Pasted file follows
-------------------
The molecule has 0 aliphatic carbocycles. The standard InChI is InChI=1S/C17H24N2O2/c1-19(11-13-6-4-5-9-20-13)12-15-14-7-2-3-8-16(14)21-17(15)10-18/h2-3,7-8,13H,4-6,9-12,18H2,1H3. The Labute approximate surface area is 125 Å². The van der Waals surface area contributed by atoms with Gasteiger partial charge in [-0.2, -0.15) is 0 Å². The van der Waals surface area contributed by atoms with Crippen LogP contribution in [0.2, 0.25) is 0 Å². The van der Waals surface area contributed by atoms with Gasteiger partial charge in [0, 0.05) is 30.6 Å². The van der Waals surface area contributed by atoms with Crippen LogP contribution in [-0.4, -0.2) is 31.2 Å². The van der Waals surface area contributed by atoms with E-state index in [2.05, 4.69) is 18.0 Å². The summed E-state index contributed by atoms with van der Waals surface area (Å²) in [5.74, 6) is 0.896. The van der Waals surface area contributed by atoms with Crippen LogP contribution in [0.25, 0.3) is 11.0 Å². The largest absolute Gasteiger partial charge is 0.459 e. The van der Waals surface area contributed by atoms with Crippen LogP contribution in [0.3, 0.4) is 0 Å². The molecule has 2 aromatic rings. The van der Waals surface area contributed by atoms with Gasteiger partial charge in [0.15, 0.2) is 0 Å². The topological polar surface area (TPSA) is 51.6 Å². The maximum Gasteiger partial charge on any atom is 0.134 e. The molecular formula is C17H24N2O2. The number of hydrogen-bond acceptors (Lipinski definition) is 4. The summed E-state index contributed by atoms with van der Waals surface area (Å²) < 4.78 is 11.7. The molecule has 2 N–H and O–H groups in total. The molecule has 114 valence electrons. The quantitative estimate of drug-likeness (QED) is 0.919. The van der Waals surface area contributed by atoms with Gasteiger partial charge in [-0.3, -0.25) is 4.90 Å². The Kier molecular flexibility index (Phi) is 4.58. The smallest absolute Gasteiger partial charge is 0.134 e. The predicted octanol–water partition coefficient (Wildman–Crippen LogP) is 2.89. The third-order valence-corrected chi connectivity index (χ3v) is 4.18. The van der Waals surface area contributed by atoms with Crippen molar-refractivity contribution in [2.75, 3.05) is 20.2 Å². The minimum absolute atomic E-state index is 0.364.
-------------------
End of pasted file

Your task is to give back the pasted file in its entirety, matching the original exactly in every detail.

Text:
The molecule has 0 aliphatic carbocycles. The standard InChI is InChI=1S/C17H24N2O2/c1-19(11-13-6-4-5-9-20-13)12-15-14-7-2-3-8-16(14)21-17(15)10-18/h2-3,7-8,13H,4-6,9-12,18H2,1H3. The Labute approximate surface area is 125 Å². The van der Waals surface area contributed by atoms with Gasteiger partial charge in [-0.2, -0.15) is 0 Å². The van der Waals surface area contributed by atoms with Crippen LogP contribution in [0.2, 0.25) is 0 Å². The van der Waals surface area contributed by atoms with Gasteiger partial charge in [0, 0.05) is 30.6 Å². The van der Waals surface area contributed by atoms with Crippen LogP contribution in [-0.4, -0.2) is 31.2 Å². The van der Waals surface area contributed by atoms with E-state index in [2.05, 4.69) is 18.0 Å². The summed E-state index contributed by atoms with van der Waals surface area (Å²) in [5.74, 6) is 0.896. The van der Waals surface area contributed by atoms with Crippen LogP contribution in [0.25, 0.3) is 11.0 Å². The largest absolute Gasteiger partial charge is 0.459 e. The van der Waals surface area contributed by atoms with Crippen LogP contribution in [0.3, 0.4) is 0 Å². The molecule has 2 aromatic rings. The van der Waals surface area contributed by atoms with Gasteiger partial charge in [0.15, 0.2) is 0 Å². The topological polar surface area (TPSA) is 51.6 Å². The maximum Gasteiger partial charge on any atom is 0.134 e. The molecular formula is C17H24N2O2. The number of hydrogen-bond acceptors (Lipinski definition) is 4. The summed E-state index contributed by atoms with van der Waals surface area (Å²) < 4.78 is 11.7. The molecule has 2 N–H and O–H groups in total. The molecule has 114 valence electrons. The quantitative estimate of drug-likeness (QED) is 0.919. The van der Waals surface area contributed by atoms with Gasteiger partial charge in [-0.3, -0.25) is 4.90 Å². The Kier molecular flexibility index (Phi) is 4.58. The smallest absolute Gasteiger partial charge is 0.134 e. The predicted octanol–water partition coefficient (Wildman–Crippen LogP) is 2.89. The third-order valence-corrected chi connectivity index (χ3v) is 4.18. The van der Waals surface area contributed by atoms with Crippen molar-refractivity contribution in [2.75, 3.05) is 20.2 Å². The minimum absolute atomic E-state index is 0.364.